Review by Ann McDonald
‘The Glass Kitchen’ is a delicious novel, a tempestuous story of a woman washed up on the shores of Manhattan who discovers that a kitchen—like an island—can be a refuge, if only she has the courage to give in to the pull of love, the power of forgiveness, and accept the complications of what it means to be family.
This story has everything; sisters, great food and magic in the form of a gift called the ‘knowing’, which has been passed down to the Cuthcart women through food. We also have the wide skies of Texas and the Manhattan skyline with the wonder of New York City thrown in. You have villains you love to hate and a steely, dominant sexy hero that you want to keep in your kitchen or anywhere else you can get him. Oh my! The Glass Kitchen will hold on to you and you’re not going to want to let go.
Three sisters, Cordelia, Olivia and Portia all live in Texas. Their grandmother has the ‘gift’ and a restaurant called The Glass Kitchen where she dispenses great food and advice. After Portia’s father dies in a hunting accident, her mother tells gran that Portia also has the gift, before dying of a broken heart. The girls move in with their grandmother and Portia takes to the cooking and baking under the watchful eye of her gran but she does not teach her about the ‘knowing’.
Their grandmother has a sister who lives in Manhattan, Evie, who was once a successful Broadway actress in her day and owns an old, brownstone home on the Upper West Side. The girls visit often and are told that the house will one day be theirs. When gran dies, Cordelia and Olivia move to Manhattan and Portia marries an up-and-coming politician who forbids her to use her ‘knowing’, insisting she is to become normal. She does and three years later, her husband has an affair, gets his aide pregnant, divorces Portia and leaves her penniless.
With The Glass Kitchen long sold and gone, she moves to Manhattan to be near her sisters and to claim her apartment, the only thing she has left. Her sisters have already sold theirs to a man with two daughters who is very rich. Enter our sexy, dominant hero Gabriel. Portia’s gift begins to resurface and then the tale takes off. One episode in particular, had me in tears laughing. Portia needs a job and is talked into advertising hamburgers and has to wear the restaurant’s hamburger mascot suit that she consequently can’t get out of. It was a touch of genius and it kicked the story up another notch.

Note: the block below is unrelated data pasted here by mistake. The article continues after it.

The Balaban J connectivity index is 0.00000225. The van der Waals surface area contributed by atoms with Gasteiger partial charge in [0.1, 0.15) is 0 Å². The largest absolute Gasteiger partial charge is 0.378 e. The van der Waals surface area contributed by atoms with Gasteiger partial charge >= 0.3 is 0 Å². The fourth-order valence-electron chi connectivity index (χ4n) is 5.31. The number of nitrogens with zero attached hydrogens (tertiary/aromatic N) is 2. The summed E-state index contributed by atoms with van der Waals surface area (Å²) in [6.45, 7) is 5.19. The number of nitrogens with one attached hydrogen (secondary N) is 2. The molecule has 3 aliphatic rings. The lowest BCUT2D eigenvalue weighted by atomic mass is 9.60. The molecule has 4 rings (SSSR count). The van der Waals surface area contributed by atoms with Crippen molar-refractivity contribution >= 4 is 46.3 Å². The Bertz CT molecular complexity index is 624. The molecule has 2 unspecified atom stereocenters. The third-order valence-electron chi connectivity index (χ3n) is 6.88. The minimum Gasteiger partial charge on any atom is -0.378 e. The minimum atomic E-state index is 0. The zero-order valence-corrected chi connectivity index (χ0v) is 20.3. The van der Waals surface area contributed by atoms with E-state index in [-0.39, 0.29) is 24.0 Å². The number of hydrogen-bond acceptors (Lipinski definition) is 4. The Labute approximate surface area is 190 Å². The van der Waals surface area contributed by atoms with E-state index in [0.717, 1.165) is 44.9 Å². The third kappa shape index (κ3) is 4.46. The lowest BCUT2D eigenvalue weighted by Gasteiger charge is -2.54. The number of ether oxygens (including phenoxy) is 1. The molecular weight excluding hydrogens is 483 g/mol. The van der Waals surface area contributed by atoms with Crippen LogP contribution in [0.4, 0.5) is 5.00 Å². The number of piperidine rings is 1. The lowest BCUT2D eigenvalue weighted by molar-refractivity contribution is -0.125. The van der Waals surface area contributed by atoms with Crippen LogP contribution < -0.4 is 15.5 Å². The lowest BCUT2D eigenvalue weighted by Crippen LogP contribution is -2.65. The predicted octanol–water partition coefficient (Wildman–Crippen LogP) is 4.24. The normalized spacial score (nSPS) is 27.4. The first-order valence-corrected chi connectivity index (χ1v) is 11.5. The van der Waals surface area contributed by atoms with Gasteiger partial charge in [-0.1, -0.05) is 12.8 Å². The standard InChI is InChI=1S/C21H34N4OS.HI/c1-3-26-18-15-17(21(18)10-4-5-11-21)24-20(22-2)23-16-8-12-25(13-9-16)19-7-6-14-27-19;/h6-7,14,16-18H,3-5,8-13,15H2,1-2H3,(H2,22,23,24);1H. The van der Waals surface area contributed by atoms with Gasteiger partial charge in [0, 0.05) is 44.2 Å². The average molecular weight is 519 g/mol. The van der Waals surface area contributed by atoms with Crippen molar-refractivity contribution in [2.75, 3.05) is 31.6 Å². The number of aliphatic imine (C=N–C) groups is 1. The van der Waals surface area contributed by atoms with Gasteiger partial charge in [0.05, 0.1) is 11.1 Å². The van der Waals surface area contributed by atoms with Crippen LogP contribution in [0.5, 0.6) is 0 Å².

The book never eases up at all, it keeps you glued to the story the whole way through. It all revolves around a core of characters straight out of a Broadway musical and combines it with a sexy romance novel input. It generates a well-told story about love, life and forgiveness with hearts open to a future, along with a bit of help from the ‘knowing’. It’s a great read and I highly recommend it. Go buy the book, the recipes at the back of the book are well worth the cost by themselves.
In stores now
- Book Review: ‘Nora: A Love Story Of Nora And James Joyce’ Is An Enjoyable, Captivating Tale - January 6, 2021
- Book Review: ‘Crosshairs’ Is A Frightening Representation Of What Is Occurring In The World Today - November 26, 2020
- Book Review: ‘Every Last Secret’ Is Breathtakingly Nerve-Racking - November 21, 2020